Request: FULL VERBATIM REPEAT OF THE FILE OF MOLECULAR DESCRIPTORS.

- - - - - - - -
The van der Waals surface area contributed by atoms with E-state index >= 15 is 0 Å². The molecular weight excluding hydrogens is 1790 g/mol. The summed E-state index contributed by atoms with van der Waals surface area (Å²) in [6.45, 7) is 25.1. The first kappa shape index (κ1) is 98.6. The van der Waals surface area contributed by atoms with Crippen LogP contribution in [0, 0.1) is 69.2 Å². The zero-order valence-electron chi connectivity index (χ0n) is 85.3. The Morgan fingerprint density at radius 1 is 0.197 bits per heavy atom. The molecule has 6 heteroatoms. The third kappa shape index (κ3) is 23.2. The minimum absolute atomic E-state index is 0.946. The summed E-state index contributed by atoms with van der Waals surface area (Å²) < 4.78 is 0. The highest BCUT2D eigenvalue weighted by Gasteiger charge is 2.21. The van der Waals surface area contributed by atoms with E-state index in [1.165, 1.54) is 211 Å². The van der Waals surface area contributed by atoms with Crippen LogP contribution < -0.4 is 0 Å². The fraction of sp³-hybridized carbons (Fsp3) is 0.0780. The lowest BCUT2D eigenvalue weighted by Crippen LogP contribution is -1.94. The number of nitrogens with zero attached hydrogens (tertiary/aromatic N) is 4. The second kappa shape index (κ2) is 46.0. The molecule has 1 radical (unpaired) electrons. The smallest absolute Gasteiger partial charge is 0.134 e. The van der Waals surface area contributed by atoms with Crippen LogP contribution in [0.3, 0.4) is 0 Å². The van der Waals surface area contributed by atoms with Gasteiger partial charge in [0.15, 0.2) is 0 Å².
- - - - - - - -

The van der Waals surface area contributed by atoms with E-state index >= 15 is 0 Å². The molecular weight excluding hydrogens is 1790 g/mol. The summed E-state index contributed by atoms with van der Waals surface area (Å²) in [6.45, 7) is 25.1. The first kappa shape index (κ1) is 98.6. The van der Waals surface area contributed by atoms with Crippen LogP contribution in [0, 0.1) is 69.2 Å². The zero-order valence-electron chi connectivity index (χ0n) is 85.3. The Morgan fingerprint density at radius 1 is 0.197 bits per heavy atom. The molecule has 6 heteroatoms. The third kappa shape index (κ3) is 23.2. The minimum absolute atomic E-state index is 0.946. The summed E-state index contributed by atoms with van der Waals surface area (Å²) < 4.78 is 0. The highest BCUT2D eigenvalue weighted by Gasteiger charge is 2.21. The van der Waals surface area contributed by atoms with E-state index in [1.165, 1.54) is 211 Å². The van der Waals surface area contributed by atoms with Crippen LogP contribution < -0.4 is 0 Å². The fraction of sp³-hybridized carbons (Fsp3) is 0.0780. The lowest BCUT2D eigenvalue weighted by Crippen LogP contribution is -1.94. The number of nitrogens with zero attached hydrogens (tertiary/aromatic N) is 4. The second kappa shape index (κ2) is 46.0. The molecule has 1 radical (unpaired) electrons. The smallest absolute Gasteiger partial charge is 0.134 e. The van der Waals surface area contributed by atoms with Crippen LogP contribution in [0.3, 0.4) is 0 Å². The van der Waals surface area contributed by atoms with Gasteiger partial charge in [0.15, 0.2) is 0 Å².